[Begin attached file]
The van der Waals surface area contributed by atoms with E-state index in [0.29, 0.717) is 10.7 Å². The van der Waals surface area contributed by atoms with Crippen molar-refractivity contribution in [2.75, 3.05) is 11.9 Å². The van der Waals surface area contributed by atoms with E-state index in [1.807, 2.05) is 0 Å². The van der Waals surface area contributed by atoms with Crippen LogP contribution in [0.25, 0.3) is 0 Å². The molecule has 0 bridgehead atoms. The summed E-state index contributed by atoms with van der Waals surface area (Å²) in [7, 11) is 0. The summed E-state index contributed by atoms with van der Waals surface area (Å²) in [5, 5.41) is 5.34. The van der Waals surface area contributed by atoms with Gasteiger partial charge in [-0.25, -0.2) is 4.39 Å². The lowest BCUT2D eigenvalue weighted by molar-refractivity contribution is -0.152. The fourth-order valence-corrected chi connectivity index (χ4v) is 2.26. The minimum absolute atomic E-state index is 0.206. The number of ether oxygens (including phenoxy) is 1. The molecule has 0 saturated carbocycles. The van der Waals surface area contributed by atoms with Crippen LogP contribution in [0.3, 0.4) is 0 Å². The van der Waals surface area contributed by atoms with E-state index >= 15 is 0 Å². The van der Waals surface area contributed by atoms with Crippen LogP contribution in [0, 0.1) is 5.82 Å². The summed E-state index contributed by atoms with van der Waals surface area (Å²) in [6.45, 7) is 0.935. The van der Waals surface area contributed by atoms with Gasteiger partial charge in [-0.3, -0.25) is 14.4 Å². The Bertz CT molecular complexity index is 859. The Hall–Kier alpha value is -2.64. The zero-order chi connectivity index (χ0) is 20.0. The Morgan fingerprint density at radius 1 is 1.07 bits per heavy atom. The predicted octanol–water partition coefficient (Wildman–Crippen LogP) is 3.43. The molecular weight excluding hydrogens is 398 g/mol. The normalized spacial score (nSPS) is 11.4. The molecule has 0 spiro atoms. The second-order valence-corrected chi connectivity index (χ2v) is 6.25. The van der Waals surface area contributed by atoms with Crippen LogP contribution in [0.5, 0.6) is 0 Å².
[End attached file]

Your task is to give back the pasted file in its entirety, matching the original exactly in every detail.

The van der Waals surface area contributed by atoms with E-state index in [0.29, 0.717) is 10.7 Å². The van der Waals surface area contributed by atoms with Crippen molar-refractivity contribution in [2.75, 3.05) is 11.9 Å². The van der Waals surface area contributed by atoms with E-state index in [1.807, 2.05) is 0 Å². The van der Waals surface area contributed by atoms with Crippen LogP contribution in [0.25, 0.3) is 0 Å². The molecule has 0 bridgehead atoms. The summed E-state index contributed by atoms with van der Waals surface area (Å²) in [7, 11) is 0. The summed E-state index contributed by atoms with van der Waals surface area (Å²) in [5, 5.41) is 5.34. The van der Waals surface area contributed by atoms with Gasteiger partial charge in [-0.25, -0.2) is 4.39 Å². The lowest BCUT2D eigenvalue weighted by molar-refractivity contribution is -0.152. The fourth-order valence-corrected chi connectivity index (χ4v) is 2.26. The minimum absolute atomic E-state index is 0.206. The number of ether oxygens (including phenoxy) is 1. The molecule has 0 saturated carbocycles. The van der Waals surface area contributed by atoms with Crippen LogP contribution in [0.3, 0.4) is 0 Å². The van der Waals surface area contributed by atoms with E-state index >= 15 is 0 Å². The van der Waals surface area contributed by atoms with Crippen LogP contribution in [0, 0.1) is 5.82 Å². The summed E-state index contributed by atoms with van der Waals surface area (Å²) in [6.45, 7) is 0.935. The van der Waals surface area contributed by atoms with Gasteiger partial charge in [-0.3, -0.25) is 14.4 Å². The Bertz CT molecular complexity index is 859. The Hall–Kier alpha value is -2.64. The zero-order chi connectivity index (χ0) is 20.0. The Morgan fingerprint density at radius 1 is 1.07 bits per heavy atom. The predicted octanol–water partition coefficient (Wildman–Crippen LogP) is 3.43. The molecular weight excluding hydrogens is 398 g/mol. The normalized spacial score (nSPS) is 11.4. The molecule has 0 spiro atoms. The second-order valence-corrected chi connectivity index (χ2v) is 6.25. The van der Waals surface area contributed by atoms with Crippen LogP contribution in [0.5, 0.6) is 0 Å².